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They left city jobs to farm roaches in their home village

/ 10:05 AM August 22, 2015
Cockroach farming

Qian Cheng (left) and Zheng Tianhang (right) with the dead cockroaches that they sell. The Straits Times/ANN

It’s the stuff of nightmares. A single light bulb hangs by a wire from the ceiling of a damp, dimly lit room with hundreds of thousands of cockroaches scurrying about.

Some 400,000, to be exact. They dart between cardboard and egg cartons strung together to provide the dark hiding places they prefer. It might be creepy to most people, but these six-legged critters being bred for their medicinal properties are rich pickings for 24-year-old Qian Cheng.

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Last October, he moved from south-west Sichuan province’s capital Chengdu—where he worked in pharmaceutical sales at a Fortune 500 firm—to a tiny village two hours away to set up a cockroach farm with his childhood friend Zheng Tianhang, 23.

“We’ve always wanted to make something of ourselves and set up our own business. Ultimately, we chose to farm cockroaches because we believe their potential for medicinal development is very great,” Qian, a pharmaceutical management graduate from Sichuan University, told The Straits Times.

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“Now, even though we’re tired and there are countless things to do daily, we’re very happy as we have our own freedom,” he said.

Cockroach farming is a fast-growing business as China looks for new and cheaper medicine for its ageing population. The cockroaches are used in traditional Chinese medicine as a cure for all types of stomach, heart and liver ailments. They are also used in treatment for burns and in facial masks.

 

Reverse migration

Qian’s unique career choice as a roach farmer is part of a broader trend that has seen an increasing number of young graduates return to their rural home towns in a bid to be entrepreneurs and re-invigorate the countryside they grew up in.

Encouraged by government policies that urge entrepreneurship amid a glut of university graduates, many of them are bringing a modern twist to the traditional agricultural sector.

They buck a trend that has for years seen millions migrate from villages to cities instead in search of a better life.

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While countrywide statistics about the number of such graduate returnees are unavailable, local Chinese media has increasingly reported on the trend.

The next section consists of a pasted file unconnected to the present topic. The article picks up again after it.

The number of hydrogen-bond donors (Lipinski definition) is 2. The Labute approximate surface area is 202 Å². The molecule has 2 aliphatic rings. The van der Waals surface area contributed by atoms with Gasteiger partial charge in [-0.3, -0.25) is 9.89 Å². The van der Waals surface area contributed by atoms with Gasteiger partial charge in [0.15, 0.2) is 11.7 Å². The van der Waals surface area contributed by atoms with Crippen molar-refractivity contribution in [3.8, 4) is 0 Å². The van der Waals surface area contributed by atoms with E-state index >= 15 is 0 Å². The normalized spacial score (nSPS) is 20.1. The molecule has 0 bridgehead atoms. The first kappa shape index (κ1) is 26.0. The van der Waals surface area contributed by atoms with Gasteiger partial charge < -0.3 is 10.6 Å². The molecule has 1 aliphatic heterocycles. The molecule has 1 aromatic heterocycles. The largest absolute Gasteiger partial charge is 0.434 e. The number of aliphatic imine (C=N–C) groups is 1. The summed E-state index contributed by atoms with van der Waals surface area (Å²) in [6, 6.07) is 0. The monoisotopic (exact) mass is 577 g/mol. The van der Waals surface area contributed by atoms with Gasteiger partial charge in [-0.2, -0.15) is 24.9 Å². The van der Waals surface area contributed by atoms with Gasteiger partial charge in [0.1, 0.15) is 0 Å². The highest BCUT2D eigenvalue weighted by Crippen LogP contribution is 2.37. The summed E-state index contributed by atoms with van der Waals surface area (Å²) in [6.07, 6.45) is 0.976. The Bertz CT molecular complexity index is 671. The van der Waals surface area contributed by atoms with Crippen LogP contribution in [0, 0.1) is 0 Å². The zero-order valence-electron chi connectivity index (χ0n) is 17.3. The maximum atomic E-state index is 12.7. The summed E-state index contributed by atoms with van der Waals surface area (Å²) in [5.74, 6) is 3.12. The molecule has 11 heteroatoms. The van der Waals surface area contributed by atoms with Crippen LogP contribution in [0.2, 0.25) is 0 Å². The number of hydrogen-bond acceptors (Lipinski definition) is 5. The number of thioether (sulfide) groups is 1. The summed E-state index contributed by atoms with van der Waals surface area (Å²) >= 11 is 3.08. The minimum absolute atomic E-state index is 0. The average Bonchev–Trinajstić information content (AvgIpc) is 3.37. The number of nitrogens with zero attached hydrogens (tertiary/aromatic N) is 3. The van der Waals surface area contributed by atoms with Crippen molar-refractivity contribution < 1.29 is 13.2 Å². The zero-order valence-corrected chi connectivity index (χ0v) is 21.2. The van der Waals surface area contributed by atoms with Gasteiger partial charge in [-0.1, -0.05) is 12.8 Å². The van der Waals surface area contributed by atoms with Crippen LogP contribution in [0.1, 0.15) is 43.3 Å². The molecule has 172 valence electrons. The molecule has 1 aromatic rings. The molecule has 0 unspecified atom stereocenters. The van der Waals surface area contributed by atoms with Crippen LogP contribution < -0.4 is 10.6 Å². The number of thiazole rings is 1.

In Le’an county in south-east Jiangxi province, for example, some 300 graduates were said to have returned to start businesses after the local government rolled out supportive policies on financing and tax. In Yuexi county in eastern Anhui province, 30 were reported to have done the same.

Unlike when the late Chinese leader Mao Zedong forced millions of young people to leave their families for the countryside in a bid to transform them into ideologically pure, proletarian laborers, this migration is more “rational,” experts say.

With the development of rural areas lagging behind that of wealthy cities, China believes graduates can help by connecting villages to the markets and networks driving the country’s economy, they add. The downside of city living, such as high property prices, pollution and getting a migrant status, has also spurred some village graduates to return home.

In February last year, for instance, the Agriculture Ministry released guidelines asking local governments to implement policies that could encourage graduates to establish farms. The coordinated development of cities and villages has also been stressed many times.

Already, Qian is one such beneficiary, clinching a 50,000-yuan (S$11,000) entrepreneurial grant from the local authorities in May, which helped cover part of the initial capital of 100,000 yuan needed to set up the 30 square meter farm.

He said that returning to their home town in Shifang county was an easy decision because he and Zheng had a good network there. They found a location for their farm, for instance, after a friend told them about an unoccupied house that could be used.

But they also had to convince their parents that turning their backs on stable jobs was not a mistake.